There’s an often quoted piece of advice about never asking a question in court to which you don’t know the answer. The rationale given for this is to avoid the answer being not only a very unwelcome surprise but also something which fundamentally damages your arguments. That being the case, how to ask the question whether commercial insurance policies cover business interruption (BI) losses caused by restrictions due to COVID-19?
In very general terms, the insurance industry delivered an early answer to this question on its own terms, with the response from the industry to date being both succinct and commendably consistent: most commercial insurance policies do not cover these risks and were never intended to pay for pandemics, although very few businesses may have specialist policies that may, subject to their particular wordings, provide limited or specific coverage.
This narrative can be seen in official statements from ABI representatives in recent weeks and in several responses to formal Parliamentary Questions. For example, an answer from City Minister John Glen MP on 4 May noted that “most businesses have not purchased insurance that covers losses from COVID-19. Insurance policies differ significantly, so businesses are encouraged to check the terms and conditions of their specific policy and contact their providers.”
His answer also referred to the FCA’s new strategy to fast-track a declaratory judgment from the courts on the coverage, if any, afforded by typical policy wordings. In the text of his announcement on 1 May, Chris Woolward, Interim CEO of the FCA, also adopted the prevailing industry narrative; just as he had done in recent ‘Dear CEO’ letters to insurers in connection with the BI debate. It is worth quoting that in full:
As stated in our Dear CEO letter of 15 April, our view is that most SME insurance policies are focused on property damage (and only have basic cover for BI as a consequence of property damage) so, at least in the majority of cases, insurers are unlikely to be obliged to pay out in relation to the coronavirus pandemic.
Some customers’ policies also cover for BI from other causes (for example in relation to infectious/notifiable diseases, non-damage denial of access and public authority closures/restrictions) and may in some cases provide cover. Whether there is cover for the business interruption related to the pandemic crisis will depend on a number of factors including the policy’s wording. The range of wordings and types of coverage are sufficiently broad in the BI market that it is difficult to determine at a general level the degree to which any one individual customer may be able to claim.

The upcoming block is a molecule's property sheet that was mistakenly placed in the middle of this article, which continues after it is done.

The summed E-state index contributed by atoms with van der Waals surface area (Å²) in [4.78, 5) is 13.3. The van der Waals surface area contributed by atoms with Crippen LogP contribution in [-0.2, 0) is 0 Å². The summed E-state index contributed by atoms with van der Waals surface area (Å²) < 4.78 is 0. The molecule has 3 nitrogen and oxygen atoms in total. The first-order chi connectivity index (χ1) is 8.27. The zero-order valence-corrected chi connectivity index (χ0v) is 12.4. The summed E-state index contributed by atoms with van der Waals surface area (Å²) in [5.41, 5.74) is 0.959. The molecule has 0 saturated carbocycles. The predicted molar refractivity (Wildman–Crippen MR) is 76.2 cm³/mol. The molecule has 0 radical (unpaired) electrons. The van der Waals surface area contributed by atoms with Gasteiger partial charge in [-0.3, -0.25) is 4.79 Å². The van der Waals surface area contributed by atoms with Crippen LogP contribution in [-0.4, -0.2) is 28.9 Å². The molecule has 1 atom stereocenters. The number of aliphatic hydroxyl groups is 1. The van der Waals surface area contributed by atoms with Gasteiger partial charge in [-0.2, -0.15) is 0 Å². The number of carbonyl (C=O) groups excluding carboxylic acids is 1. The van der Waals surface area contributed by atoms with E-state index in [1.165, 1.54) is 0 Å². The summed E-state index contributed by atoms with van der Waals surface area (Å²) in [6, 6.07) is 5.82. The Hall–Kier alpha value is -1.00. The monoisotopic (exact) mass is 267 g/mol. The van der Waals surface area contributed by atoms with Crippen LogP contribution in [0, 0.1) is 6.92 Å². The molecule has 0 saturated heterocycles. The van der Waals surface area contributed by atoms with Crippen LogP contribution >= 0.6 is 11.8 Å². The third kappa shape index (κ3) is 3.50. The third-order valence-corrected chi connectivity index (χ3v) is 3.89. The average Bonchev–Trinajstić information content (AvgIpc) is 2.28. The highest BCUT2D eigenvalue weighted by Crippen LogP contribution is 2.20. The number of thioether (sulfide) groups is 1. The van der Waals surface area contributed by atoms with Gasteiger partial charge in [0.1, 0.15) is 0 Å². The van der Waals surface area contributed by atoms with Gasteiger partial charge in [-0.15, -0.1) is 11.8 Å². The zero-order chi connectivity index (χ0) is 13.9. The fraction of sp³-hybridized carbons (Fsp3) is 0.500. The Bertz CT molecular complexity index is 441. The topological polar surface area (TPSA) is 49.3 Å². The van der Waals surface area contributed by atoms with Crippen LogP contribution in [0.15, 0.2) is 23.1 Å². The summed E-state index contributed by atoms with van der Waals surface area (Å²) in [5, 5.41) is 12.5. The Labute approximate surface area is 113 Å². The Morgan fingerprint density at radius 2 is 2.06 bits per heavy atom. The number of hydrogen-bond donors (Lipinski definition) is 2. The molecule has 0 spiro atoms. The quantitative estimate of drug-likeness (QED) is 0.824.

Repetition of these messages across many fronts certainly serves to reinforce them and raise awareness of what is said not to be covered, but arguably has no legal weight. Something closer to a reliable answer to the question in the introduction is really only going to be delivered after forensic interpretation by a judge of the meaning of the words used in the particular policy or policies under consideration.
The industry has, as already noted, given an early answer in quite wide terms. The decision by the FCA to seek a judicial determination in quick time has to be welcomed but, as with all forms of litigation, there are associated risks and the outcome sought cannot be assured. The regulator has asked insurers to clarify their position by the end of this week and its aim is then to progress relevant cases as soon as possible in order to secure “a timely, transparent and authoritative judgment”, perhaps by the end of this year.
Even six months or more before such guidance might emerge, it is far from difficult to envisage that as only the first legal step in what could be a drawn out process to decide who ultimately carries the can for BI losses caused by COVID19 rather than it being anything like a definitive resolution.